He spends an enjoyable couple of days with Steve, from Ratsey’s, who’s visiting the Tidemill YH on holiday from the Isle of Wight and also repairs another area of winter damage where the new capping rail has split. All these ‘little jobs’ take time, and it’s sometimes hard to see progress, despite ticking them off the list!
After the launch, the bilge pumps were set and timed regularly – it all seemed to be going OK so we went sailing with James on ‘Kestrel’ with the East Coast OGA, setting out from Waldringfield for the August Cruise to Brightlingsea on 11 August. Andy agreed to keep a watchful eye on the bilge pumps, so Steve didn’t need to worry (much!) and could enjoy the sailing and a bit of relaxation for a week away . . .
On our return, the priority was to be the mast, but the bilge pumps were still running rather too frequently. Reluctantly, it was agreed this was more than just ‘taking up’, despite all the old tricks of sawdust under the hull . . . she needed to come out for a better look below the waterline. We could have had her lifted at the Tidemill, but a better option seemed to be the short motor up river to Larkmans, where James could have a look at her seams and do any work while she was left in the slings for 24 hours. The tides were just right, with high water around midday, so Steve motored up river on 23 August.
There’s still lots to do, but it’s not all work . . .
July 7, 2014 finds Steve and Simon in Suffolk, preparing Cachalot for caulking. Before he leaves for Berlin, Simon makes a perfect job of putting more coats of primer on the hull, and we engage Paul to start work on 22 July while we go to Berlin to visit Julia and Simon.
At the end of July, determined to join in with the Dutch OGA Cross Country Tour, Bev took her bike to the Netherlands on the ferry, joining the fleet in Haarlem to ride and sail with them to Den Helder, returning mid-August after helping Claudia to move Else. But that’s all another story . . .
Paul and Steve made excellent progress with caulking and starting with the interior and we return to Derbyshire for a couple of weeks at the end of August. After an epic furniture removal trip to help Kate and Simon (Chesterfield – Barnsley – Matlock – Birmingham – Southampton – Chesterfield in 36 hours) we return to Woodbridge as the weather looks set fair until October.
On 26 September another milestone is reached as Paul completes the caulking and ‘paying up’. We spend another week tidying up and preparing the tent for another winter, concerned as to whether it will actually survive. This really must be the last winter Cachalot spends under her tent! We head for home on 4 October.
Although all the planks and frames are done, there's still lots to do before the hull's finished. Thousands of bungs, carefully made over the winter, have been counted out into coffee tins. These need glueing carefully over the fastenings, with the grain going the right way, of course. Beverley's banned from this task, as she just can’t get the grain going right! There's a bit of repair work here and there, as well as checking over knots and glueing bungs to replace them if necessary. The excess putty needs cleaning from the seams at all the butt blocks. Beverley's role in all of this is to keep everything shipshape, get the provisions in, maintain the archive, keep the business going, do all the cooking and a few of the less skilled work on the boat itself.
With the weather still cold, we stay in Derbyshire, catching up with work in the office. There’s a trip to Dublin in May, to meet the OGA Round Britain fleet on passage, so it’s June before we get back to the boat. Beverley stays in Derbyshire, as her Mum’s in hospital, and Steve makes a good start on fairing the hull. Despite the back-breaking nature of the work, he’s not suffering too many aches and pains either!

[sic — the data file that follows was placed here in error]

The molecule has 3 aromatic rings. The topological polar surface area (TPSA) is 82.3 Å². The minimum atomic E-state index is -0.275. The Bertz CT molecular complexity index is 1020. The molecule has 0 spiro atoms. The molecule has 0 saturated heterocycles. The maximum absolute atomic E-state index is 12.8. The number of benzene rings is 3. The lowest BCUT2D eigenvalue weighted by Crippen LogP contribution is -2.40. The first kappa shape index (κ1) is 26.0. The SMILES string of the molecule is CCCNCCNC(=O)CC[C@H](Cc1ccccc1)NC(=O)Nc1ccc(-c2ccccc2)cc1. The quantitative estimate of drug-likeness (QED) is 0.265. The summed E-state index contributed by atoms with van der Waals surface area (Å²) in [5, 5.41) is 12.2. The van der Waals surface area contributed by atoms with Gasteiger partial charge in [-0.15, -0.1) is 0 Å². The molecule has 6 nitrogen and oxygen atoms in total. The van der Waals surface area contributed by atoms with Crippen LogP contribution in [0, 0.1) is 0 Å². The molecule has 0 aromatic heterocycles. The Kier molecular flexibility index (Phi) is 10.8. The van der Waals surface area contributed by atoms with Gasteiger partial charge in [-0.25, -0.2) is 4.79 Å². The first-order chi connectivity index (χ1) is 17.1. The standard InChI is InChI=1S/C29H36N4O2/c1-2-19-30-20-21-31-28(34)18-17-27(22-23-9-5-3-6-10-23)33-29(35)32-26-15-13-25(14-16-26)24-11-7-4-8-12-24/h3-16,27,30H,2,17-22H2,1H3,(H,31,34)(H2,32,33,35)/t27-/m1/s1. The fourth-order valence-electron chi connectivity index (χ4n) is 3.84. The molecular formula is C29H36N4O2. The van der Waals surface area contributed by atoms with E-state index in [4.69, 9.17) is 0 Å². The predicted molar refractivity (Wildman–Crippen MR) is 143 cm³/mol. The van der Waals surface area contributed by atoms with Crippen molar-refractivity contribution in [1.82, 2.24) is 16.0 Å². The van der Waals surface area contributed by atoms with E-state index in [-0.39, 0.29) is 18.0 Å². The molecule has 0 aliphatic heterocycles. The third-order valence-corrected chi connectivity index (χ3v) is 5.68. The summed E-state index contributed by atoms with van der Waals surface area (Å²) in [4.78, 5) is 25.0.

After ten days sailing with James on ‘Kestrel’, in the OGA Jubilee Cruise from Ipswich to Brightlingsea, we return to Woodbridge in beautiful sunny weather, at last. As its set fair, we can open up the tent to work in the fresh air and Steve gets into the swing of fairing the starboard side.
After a couple of weeks in the sunshine, with the tent opened up, Steve’s pretty well finished fairing the hull, another important milestone! There’s been more visitors than usual to keep us chatting, locals as well as yachtsmen from further afield. They’re attracted by seeing what’s beginning to look like the hull of a beautiful boat in the furthest corner of the Tidemill. It's known to some as ‘death row’, as we’re very close to the bonfire and the neglected boats ashore gathering rainwater in their cockpits.
Returning to Suffolk in August 2011, to join in with the OGA August Classics Cruise, we peep into the tent to see how Paul’s been doing. He’s been making great progress! The hull is beginning to take shape again, with the planks in place to the top on port and starboard, right back to the stern. There’s plenty of work for this week though, in between opportunities to sail and socialise with the Old Gaffers.
Beverley took two days out sailing, on ‘Cygnet’ and ‘Kelpie II’, and we both enjoyed a day out on ‘Cormorant’ in the East Coast OGA President’s Race. We also joined in all the usual social jollity of the August Classics Cruise!
In between all this, Steve got on well with a couple more new planks, repairs to the ones above the garboards and made finishing touches to the garboards themselves, now snugly fitting on port and starboard. Now more of an expert than when he started, Steve keeps finding things that aren’t quite up to scratch, and removed a couple more frames and floors as patterns to make new ones back in Derbyshire! With all the new planks, there was lots to do with the ‘dolly’ though!
Inside the hull, Steve had difficulty finding a stance that didn’t result in more holes in his jeans . . . while Beverley had to borrow the ear defenders to shield herself from the deafening resonance of the hammer on roves. By the end of August, another box of roves was gone and a hundred or so new nails are holding the planks in place.